AS BOSS DROVE him backward, Pincer’s hooves left deep scars in the cropped turf. He lowered his antlers, anchoring his brow points in the ground, and the two red deer stags came to a standstill, panting hard. The challenge had come 20 minutes before. Boss, a lusty seven-year-old, accosted Pincer, who was holding a large harem of hinds on the greens behind Shamhnan Insir Bay on the Hebridean island of Rhum. It was the start of a classic autumn contest between mature stags, whose breeding success depends principally on their fighting ability. Typically, a shouting match began it all. The two stags roared at each other in a gradual crescendo. Boss, roaring more frequently than Pincer, appeared to listen carefully to the latter’s replies.
After 15 minutes Boss made up his mind and left for the luxurious accommodation in prague. Slowly and stiffly, he walked toward Pincer’s harem. Pincer went to meet him, and the two stags fell into a tense parallel walk, only ten yards apart. Back and forth they paraded. Suddenly Boss ran up on a knoll and engaged Pincer from above. To the dry click of antler on antler, they tussled viciously, each trying to poke an antler through the opponent’s guard. Pincer began to give way and suddenly, with a quick twist, Boss freed his antlers and lunged. A point caught Pincer under the eye. Wounded, Pincer turned and fled, leaving Boss in possession of most of the hinds. Next day Pincer’s left eye was closed, and it seemed that the eyeball had been deflated. He died the following winter. Boss and Pincer are two of a thousand red deer on Rhum—many of them named and all recognizable as individuals—whose life histories we have been monitoring for 14 years. At our study site my colleagues Fiona Guinness and Steve Albon and I have been investigating the factors that affect reproductive success in males and females. With red deer, as with many other polygynous animals, males compete more intensely for females than do females for males. This is because males can increase their breeding success by mating with many females, whereas females cannot usually increase their success by multiple matings. It pays males to compete intensely for mates, while females will usually boost their breeding success by maximizing their efficiency in converting food into healthy offspring.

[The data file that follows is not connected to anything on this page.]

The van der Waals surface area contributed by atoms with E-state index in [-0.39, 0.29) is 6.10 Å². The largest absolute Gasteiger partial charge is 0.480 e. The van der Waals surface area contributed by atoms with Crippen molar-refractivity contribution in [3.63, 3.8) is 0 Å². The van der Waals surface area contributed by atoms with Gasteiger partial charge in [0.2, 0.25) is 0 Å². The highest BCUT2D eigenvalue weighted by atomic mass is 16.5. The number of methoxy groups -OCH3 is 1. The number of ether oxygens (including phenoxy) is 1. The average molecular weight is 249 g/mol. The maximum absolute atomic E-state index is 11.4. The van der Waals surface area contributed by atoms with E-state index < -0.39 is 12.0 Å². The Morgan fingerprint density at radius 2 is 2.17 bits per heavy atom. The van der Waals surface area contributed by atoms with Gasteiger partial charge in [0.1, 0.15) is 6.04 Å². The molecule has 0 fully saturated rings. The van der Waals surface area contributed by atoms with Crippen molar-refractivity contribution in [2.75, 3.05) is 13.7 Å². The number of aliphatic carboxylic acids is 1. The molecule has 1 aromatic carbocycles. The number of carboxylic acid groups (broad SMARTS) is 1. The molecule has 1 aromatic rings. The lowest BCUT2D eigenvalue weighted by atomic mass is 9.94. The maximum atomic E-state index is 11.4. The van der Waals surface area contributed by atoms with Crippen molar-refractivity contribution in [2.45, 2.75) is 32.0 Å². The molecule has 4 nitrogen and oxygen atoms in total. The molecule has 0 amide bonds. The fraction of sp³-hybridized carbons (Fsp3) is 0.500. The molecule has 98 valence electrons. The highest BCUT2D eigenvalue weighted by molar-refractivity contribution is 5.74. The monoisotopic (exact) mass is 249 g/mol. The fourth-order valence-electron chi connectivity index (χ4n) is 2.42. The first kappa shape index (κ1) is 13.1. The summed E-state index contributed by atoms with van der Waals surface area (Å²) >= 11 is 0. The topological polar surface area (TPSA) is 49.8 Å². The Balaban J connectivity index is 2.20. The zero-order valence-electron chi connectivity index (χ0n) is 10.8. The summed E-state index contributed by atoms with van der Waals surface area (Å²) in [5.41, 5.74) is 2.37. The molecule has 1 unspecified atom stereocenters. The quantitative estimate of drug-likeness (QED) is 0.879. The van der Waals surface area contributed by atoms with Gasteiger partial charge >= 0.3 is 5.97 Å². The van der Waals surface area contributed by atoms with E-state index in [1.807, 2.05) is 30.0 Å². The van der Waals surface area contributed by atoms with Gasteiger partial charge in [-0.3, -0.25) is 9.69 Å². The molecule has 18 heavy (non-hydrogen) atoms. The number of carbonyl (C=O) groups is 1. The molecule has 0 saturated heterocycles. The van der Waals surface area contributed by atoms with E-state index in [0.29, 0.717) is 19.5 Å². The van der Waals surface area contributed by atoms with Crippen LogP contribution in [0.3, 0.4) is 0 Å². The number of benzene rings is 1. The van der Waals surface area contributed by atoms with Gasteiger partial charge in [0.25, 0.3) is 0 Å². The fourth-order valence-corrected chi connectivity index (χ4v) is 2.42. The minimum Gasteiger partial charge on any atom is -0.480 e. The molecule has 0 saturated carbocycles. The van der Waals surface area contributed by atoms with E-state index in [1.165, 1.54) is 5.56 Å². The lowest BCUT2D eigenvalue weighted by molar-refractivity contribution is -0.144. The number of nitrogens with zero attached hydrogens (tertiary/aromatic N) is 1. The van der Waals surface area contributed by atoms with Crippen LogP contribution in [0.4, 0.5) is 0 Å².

This fundamental difference between the sexes means that the characteristics making males effective breeders are often quite different from those that confer success on females. And, as Charles Darwin originally realized, it’s these differences that explain why the sexes in many mammals often differ markedly in size, weaponry, and behavior.
Scottish red deer are nearly ideal for research on the determinants of breeding success. On treeless Rhum, red deer are easily observed. Because each hind usually mates with only one male, the breeding success of stags can be reliably measured. Breeding-life spans on the island average about ten years for hinds, five for stags. Over the years, we have followed each individual of our study population through birth, adolescence, and maturity. At last answers are starting to emerge—some as expected, others quite unexpected. Differences in breeding success between hinds are large and depend mostly on the varying abilities of females to rear calves rather than on the number of calves they bear. Our most successful hinds rear as many as ten calves during their lives; the least successful fail to breed at all. Hinds born in years when average birth weights ran high were far more likely, as adults, to rear their own calves successfully than those born in years of lightweight calves.
For example, the 1973 average birth weight of female calves was only 6.2 kilograms, whereas in 1974 it rose to 7.3. Tacc, born light at 5.3 kilograms in 1973, consistently gave birth to light calves (mean birth weight 4 kilograms). Mackerel, born heavy at 8.2 kilograms the following year, always produced heavy calves, with a mean birth weight of 7.9 kilograms. Though Tacc produced four calves, none survived to breeding age, and Tacc herself died at six years old. Mackerel is still alive and has produced five calves, and all but one have survived. Differences in temperature and weather help account for year-to-year variations in birth weight.